Well at least we got the rally Wednesday. Of course all it did was regain what it took away on Tuesday, so the end result is we’re spinning our wheels.
But recently I showed you the chart of the cumulative advance/decline line with the S&P 500 and how it was well ahead of where the S&P was. Then Tuesday, I noted that breadth wasn’t bad on the decline. Now take a look at breadth (blue line), especially relative to the S&P (brown line). Breadth is about to touch the July high, while the S&P is about one hundred points under it.
The other indicators were pretty much as they have been all week, so there is very little more to say on them: The 10-day moving average of the new lows continues to decline, the McClellan Summation Index is still trying to turn up, and the 10-day moving average of the put/call ratio is still heading down.
Speaking of the put/call ratio, Wednesday’s reading was off the charts. The total put/call ratio was 128%, which is super high for an up day. In fact, it is the highest reading we’ve seen since the market turned down nearly a month ago. Where is the love?
Then there is the put/call ratio for exchange-traded funds. It was an amazing 254%, which is the first reading over 200% since Aug. 5. Maybe folks don’t trust what could come out of the Fed’s symposium at Jackson Hole later this week? Or maybe they don’t trust what might be tweeted by the President? Whatever it is, I expected a bit more love for the market by now.
I am waiting for the market to reach an overbought reading again, which I believe will arrive next week (more on that as we get closer). As I said on Monday evening, it gets harder as we move away from the oversold condition. But I really did expect a bit more embracing the market by now. Is it possible the S&P needs to clear this resistance before folks get more bullish?
In any event, if we are down Thursday, I would still expect one more rally before we reach an overbought condition.
I want to revisit the chart of General Dynamics (GD) - Get Free Report, which I still like, but is nearing some resistance around $190. It’s probably a bit overbought, having run over 10 points in August – when everything else is down -- but on an intermediate term, if it can ever clear this area around $190, I think the old highs are doable.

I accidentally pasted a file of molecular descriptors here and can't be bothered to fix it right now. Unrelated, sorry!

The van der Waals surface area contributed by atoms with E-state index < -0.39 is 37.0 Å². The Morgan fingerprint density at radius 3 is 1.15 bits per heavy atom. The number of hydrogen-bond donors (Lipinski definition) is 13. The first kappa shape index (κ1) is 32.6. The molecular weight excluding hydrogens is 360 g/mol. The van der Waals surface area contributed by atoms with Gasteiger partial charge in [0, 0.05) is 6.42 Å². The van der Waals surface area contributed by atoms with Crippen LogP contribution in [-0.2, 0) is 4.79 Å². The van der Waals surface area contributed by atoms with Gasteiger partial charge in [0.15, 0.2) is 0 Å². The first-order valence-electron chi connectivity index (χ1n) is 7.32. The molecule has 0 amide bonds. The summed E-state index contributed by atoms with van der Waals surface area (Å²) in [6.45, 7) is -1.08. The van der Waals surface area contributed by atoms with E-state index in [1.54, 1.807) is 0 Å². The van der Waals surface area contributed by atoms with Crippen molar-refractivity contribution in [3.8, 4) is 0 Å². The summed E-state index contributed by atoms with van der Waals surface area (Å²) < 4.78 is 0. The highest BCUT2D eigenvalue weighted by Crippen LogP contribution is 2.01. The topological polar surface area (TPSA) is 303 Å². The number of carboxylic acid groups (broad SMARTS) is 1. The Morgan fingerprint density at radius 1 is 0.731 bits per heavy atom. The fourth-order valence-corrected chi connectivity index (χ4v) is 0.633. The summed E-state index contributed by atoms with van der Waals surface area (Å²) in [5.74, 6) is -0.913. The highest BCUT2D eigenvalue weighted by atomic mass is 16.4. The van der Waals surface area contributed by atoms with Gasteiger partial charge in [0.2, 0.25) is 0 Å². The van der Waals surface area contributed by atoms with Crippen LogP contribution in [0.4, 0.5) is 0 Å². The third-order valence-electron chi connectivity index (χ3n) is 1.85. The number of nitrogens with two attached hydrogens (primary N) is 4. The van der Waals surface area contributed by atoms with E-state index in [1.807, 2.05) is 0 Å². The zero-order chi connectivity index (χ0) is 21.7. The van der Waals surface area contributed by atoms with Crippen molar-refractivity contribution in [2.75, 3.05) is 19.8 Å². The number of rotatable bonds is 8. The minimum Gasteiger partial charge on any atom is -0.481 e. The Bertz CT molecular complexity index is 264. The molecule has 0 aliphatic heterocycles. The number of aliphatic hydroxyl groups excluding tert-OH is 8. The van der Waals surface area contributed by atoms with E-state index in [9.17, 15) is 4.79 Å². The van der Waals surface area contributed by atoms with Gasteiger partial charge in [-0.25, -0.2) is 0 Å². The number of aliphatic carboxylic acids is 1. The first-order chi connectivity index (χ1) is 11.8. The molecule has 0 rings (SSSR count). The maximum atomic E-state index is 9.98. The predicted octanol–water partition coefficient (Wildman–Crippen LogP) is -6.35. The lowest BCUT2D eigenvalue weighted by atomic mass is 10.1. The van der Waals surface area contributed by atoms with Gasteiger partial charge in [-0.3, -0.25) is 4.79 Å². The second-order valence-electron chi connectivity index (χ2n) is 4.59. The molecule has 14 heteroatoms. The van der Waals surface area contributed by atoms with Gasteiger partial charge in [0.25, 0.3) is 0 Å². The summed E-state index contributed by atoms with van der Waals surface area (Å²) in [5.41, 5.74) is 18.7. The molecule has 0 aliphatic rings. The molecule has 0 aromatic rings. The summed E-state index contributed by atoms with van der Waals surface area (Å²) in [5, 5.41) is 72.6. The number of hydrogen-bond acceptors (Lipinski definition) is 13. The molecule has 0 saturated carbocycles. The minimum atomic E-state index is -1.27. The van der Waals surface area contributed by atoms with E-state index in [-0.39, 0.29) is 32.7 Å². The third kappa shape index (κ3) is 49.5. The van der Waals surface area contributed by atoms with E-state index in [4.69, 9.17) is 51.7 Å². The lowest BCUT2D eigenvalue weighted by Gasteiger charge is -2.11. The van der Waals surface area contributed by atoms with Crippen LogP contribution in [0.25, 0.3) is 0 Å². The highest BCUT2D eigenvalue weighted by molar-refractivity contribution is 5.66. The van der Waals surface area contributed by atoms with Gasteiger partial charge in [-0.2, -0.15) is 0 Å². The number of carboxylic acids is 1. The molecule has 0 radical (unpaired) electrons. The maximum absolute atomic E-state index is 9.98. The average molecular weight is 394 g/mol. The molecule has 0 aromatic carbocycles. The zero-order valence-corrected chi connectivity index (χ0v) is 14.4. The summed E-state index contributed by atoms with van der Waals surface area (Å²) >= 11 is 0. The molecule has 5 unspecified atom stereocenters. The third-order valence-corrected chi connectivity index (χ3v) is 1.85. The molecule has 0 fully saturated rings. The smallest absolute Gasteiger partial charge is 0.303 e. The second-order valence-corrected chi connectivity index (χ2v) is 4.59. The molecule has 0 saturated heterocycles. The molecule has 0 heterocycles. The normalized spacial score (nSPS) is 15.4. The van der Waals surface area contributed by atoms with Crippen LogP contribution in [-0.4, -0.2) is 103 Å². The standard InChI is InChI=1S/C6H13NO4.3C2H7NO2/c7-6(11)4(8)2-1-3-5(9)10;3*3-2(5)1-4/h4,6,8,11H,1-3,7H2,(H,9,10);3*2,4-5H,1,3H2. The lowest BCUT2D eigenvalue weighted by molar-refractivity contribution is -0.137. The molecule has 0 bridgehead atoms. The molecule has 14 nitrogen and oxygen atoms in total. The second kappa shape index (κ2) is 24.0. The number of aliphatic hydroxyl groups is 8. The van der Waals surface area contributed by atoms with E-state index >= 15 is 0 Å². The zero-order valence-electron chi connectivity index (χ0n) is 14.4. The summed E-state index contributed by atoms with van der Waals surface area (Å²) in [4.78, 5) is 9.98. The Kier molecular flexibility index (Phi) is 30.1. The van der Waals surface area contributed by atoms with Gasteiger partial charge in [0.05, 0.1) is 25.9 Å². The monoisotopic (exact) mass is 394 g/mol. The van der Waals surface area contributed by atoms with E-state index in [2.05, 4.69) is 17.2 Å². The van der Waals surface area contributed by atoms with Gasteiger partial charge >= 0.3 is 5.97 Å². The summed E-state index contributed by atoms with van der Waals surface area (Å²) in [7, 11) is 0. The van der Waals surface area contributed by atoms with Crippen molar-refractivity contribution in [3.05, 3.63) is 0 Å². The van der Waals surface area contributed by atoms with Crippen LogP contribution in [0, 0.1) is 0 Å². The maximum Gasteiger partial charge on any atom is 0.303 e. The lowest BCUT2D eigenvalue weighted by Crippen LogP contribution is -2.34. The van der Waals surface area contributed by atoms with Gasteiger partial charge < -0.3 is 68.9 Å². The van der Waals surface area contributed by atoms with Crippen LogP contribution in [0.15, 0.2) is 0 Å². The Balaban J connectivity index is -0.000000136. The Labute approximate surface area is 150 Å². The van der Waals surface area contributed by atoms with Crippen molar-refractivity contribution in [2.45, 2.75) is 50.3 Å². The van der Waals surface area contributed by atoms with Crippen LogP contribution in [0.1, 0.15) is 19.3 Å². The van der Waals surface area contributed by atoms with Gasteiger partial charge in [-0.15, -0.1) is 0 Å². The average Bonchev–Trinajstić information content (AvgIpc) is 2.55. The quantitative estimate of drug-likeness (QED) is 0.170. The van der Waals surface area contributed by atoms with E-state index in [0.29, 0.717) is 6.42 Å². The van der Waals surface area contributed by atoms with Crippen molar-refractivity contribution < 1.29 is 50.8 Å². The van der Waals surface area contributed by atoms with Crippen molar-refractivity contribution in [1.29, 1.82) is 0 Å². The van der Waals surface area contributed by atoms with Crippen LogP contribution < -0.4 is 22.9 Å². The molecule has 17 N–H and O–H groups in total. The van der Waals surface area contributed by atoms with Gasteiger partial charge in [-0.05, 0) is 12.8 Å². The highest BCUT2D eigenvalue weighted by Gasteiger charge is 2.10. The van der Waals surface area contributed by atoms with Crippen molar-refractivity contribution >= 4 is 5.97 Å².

I am going to keep showing you the chart of Adobe (ADBE:Nasdaq), because it keeps threatening to break that line but can’t or won’t. It reaffirms $280 as a critical level on the downside.
The Volume Indicator reached 44% late last week. That means it got oversold. It is currently 46%, so it hasn’t moved up that much yet.
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The chart of GLD gets more questions than other stocks do these days. So let me be clear on this chart: That base it broke out of in June has an upside measured target around $142. It reached that level. So now, it either needs to correct or go sideways to digest the move and build a new pattern. Can it keep going? Sure. But a few weeks ago I wrote about how I use measured targets. The bottom line is I am a fan of taking profits or using a trailing stop once they get there. I am not a fan of buying more. That won’t change, no matter how many times you ask. And it won’t change even if GLD rallies to $150 from here. So it needs time, or it needs a correction, before I will like it again.
I look at the chart of PG&E (PCG) - Get Free Report and think a rally back to $15 would be a gift and a place to sell it. Then I look at what it did in January, when it filled the first gap and kept going. But in reality the gap at $22 got filled and that was pretty much it. So I’ll stick with a gap-fill in that $15-$16 area, and that would be a good place to sell this.
It’s hard for me to like NVDIA (NVDA:Nasdaq) right here, because it’s had a heck of a run already, and there is resistance overhead. It’s hard for me to hate it, because it’s had such a good run. I will watch it and monitor it to see if a pattern develops after this run to offer up a trade. In the meantime, the resistance would have me taking profits or sidelined.
Axalta Coating Systems (AXTA) - Get Free Report reached its target around $31-$32 when it tagged it in July, but a trip down to fill that gap or tag that line would have me interested in the chart again. So around $26-$27, I’d have another look at the long side.